“It continues to be my passion to restore the joy of learning to a system that seems to have been overwhelmed by requirements, regulations, red tape, and ivory tower theories,” Guebert said. “We still have a surprising measure of local control here in Ohio, and with the support of the community, I will advocate for taking full advantage of every opportunity to use what exists, and to reclaim more, for the sake of our children, and our future as a free and independent people.”
McDaniel-Browning said she has lived in Delaware for nearly 14 years along with her husband, Jim Browning, and their two sons.
McDaniel-Browning works part-time as a social media/marketing consultant and has been a weekly in-classroom volunteer at Woodward Elementary for more than seven years.
She has served on the board of education for four years. McDaniel-Browning said she has been described as smart, committed and passionate and said those qualities are what she brings to her work on the board.
“I am skilled at strategic planning, communications, budgeting, training, hiring, and staff management — all of which are important to running a successful school district,” McDaniel-Browning said. “I also understand the pressures of balancing family life around work, school, extracurriculars, and community involvement. Open and frequent communications between schools and parents have never been more important.”
McDaniel Browning said adequate school funding remains the single greatest challenge for Delaware City Schools.
“As a ‘capped’ district, the amount of money we receive from the state per student is significantly less than the state average,” she said. “It is a testament to the dedication and innovation of our administration and staff that we’ve continued to provide great educational experiences for our students under these financial constraints. As a board member, I’ll continue to keep a close eye on spending while encouraging our state leaders to provide fair and adequate funding for all school districts.”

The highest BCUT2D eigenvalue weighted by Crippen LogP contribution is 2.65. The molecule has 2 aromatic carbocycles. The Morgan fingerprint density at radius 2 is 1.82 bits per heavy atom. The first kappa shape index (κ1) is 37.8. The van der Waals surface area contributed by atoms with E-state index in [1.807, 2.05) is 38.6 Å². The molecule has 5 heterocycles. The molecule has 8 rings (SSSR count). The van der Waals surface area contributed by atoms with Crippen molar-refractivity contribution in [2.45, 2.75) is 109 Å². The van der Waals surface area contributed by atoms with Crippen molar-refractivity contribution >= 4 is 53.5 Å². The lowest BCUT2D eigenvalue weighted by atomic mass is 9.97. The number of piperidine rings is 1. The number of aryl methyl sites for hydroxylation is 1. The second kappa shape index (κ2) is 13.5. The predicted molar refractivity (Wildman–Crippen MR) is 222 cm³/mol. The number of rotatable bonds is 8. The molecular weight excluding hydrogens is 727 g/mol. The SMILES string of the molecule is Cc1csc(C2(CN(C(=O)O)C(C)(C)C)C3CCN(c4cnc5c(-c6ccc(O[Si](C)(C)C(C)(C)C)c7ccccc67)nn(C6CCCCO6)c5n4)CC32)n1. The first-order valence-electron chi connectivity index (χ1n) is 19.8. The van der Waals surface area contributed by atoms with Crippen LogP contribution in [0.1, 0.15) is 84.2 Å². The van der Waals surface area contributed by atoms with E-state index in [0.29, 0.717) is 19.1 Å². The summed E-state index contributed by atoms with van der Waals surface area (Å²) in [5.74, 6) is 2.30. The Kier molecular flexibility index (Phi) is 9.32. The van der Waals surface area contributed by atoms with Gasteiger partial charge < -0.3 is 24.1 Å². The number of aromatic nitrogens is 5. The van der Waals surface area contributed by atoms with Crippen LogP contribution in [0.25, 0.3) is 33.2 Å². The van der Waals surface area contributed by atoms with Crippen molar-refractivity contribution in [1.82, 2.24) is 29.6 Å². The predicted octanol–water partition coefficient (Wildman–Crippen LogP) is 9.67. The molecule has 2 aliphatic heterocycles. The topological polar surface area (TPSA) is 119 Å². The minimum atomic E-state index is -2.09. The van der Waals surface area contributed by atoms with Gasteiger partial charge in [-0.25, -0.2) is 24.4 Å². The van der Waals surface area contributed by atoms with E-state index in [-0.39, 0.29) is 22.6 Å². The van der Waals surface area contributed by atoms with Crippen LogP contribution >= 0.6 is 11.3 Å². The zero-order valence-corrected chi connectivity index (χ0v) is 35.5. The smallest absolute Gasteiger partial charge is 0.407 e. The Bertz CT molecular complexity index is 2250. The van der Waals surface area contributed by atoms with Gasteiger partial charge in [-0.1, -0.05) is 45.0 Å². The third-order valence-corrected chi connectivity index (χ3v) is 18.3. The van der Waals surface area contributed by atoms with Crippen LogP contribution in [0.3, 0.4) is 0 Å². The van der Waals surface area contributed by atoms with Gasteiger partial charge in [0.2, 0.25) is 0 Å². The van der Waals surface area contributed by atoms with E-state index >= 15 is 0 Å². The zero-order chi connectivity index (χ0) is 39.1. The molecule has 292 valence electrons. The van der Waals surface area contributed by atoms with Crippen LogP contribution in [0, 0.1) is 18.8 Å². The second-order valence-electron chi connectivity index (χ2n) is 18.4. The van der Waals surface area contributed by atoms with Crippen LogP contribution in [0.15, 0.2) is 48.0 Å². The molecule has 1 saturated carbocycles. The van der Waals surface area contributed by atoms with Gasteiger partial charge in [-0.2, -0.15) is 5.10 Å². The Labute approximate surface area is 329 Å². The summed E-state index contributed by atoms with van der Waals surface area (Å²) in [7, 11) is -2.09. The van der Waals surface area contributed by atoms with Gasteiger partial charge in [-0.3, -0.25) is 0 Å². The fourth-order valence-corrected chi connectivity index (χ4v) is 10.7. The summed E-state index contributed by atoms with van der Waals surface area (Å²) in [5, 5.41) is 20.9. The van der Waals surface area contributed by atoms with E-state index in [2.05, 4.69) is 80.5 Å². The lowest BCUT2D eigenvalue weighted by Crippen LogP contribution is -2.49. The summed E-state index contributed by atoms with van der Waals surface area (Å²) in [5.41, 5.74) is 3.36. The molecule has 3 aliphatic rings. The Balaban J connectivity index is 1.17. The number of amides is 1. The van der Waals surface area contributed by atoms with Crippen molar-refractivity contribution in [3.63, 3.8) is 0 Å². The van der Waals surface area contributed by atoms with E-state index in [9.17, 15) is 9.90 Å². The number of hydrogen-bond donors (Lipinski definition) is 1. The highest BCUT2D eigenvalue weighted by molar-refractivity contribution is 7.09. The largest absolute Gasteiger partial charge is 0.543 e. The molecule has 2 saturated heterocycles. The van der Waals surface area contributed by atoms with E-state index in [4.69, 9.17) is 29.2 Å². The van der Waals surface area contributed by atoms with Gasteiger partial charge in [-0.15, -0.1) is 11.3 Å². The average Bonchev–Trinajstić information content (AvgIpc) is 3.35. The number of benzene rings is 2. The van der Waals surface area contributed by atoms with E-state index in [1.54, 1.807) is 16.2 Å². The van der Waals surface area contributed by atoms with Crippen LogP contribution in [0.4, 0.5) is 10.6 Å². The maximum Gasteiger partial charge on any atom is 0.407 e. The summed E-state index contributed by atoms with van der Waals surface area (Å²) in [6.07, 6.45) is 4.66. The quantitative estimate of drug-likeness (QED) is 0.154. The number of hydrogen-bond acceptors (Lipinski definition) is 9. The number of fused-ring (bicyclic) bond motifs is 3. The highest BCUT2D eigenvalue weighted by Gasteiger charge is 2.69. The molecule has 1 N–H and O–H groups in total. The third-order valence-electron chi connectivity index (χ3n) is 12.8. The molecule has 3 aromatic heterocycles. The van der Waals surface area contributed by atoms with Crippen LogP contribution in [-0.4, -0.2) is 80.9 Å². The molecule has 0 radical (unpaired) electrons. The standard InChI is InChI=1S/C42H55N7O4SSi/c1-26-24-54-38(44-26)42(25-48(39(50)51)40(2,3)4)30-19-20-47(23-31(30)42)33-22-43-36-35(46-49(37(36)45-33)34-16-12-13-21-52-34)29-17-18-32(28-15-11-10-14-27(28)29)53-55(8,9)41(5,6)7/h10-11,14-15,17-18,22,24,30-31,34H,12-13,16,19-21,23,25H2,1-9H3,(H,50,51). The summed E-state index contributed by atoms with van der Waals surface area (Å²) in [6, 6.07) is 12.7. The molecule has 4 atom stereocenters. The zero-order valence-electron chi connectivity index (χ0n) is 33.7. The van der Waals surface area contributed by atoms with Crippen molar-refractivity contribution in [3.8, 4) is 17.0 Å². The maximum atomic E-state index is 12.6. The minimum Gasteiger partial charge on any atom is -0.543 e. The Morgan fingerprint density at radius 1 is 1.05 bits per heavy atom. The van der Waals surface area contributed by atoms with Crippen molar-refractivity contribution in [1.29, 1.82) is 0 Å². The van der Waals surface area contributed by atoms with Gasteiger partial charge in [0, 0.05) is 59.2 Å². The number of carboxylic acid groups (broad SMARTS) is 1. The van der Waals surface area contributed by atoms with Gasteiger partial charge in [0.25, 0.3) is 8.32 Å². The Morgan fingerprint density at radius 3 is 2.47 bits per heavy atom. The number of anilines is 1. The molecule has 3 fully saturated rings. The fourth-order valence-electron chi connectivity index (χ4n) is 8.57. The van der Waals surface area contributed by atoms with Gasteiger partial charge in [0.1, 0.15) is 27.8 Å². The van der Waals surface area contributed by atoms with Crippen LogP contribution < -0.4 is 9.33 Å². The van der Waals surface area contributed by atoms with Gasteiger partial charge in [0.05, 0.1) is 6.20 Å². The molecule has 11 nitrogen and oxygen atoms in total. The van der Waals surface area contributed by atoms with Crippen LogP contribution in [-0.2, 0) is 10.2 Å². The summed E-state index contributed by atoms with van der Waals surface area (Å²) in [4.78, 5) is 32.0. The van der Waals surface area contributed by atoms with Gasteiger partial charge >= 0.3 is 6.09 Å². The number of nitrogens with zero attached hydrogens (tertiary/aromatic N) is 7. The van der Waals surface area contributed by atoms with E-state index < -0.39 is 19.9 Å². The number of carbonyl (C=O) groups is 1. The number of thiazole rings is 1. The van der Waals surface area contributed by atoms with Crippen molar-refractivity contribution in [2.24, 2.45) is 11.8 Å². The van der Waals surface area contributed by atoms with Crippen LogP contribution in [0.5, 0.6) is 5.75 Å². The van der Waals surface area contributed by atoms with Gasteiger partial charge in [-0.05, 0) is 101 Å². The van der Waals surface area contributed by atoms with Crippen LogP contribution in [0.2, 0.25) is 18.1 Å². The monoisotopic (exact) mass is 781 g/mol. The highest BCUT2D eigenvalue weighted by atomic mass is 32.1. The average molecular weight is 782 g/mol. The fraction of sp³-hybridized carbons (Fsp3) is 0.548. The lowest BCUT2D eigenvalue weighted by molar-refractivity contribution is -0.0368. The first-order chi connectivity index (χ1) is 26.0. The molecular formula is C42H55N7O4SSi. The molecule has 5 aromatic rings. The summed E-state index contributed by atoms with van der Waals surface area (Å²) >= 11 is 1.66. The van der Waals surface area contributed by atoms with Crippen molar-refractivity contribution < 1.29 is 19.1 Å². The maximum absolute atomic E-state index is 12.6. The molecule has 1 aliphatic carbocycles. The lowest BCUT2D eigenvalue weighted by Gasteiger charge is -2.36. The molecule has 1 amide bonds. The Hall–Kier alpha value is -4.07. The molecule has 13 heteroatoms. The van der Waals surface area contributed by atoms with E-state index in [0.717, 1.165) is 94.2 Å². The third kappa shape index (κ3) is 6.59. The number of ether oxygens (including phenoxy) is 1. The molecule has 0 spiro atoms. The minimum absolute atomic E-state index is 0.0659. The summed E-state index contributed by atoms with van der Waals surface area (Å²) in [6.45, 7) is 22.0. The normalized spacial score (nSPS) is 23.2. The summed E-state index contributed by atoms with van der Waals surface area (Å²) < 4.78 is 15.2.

Outside of funding, McDaniel-Browning said anti-bullying initiatives, arts programs, and physical activity are three special areas of focus for her.
O’Flaherty served on the school board since 2003. She was born in Delaware and has lived here most of her life. O’Flaherty said she graduated from OSU and has 16 years of full-time teaching experience along with several years of subbing and part-time teaching when her children were young. She said both of her children graduated from Hayes and are currently students at Oberlin College. Her husband Pete works in telecommunications for Delaware County.
“I am running for re-election because I believe that continuity is beneficial to the Board and my years of experience in the educational field and on the board specifically will be helpful to the schools and to the community,” O’Flaherty said.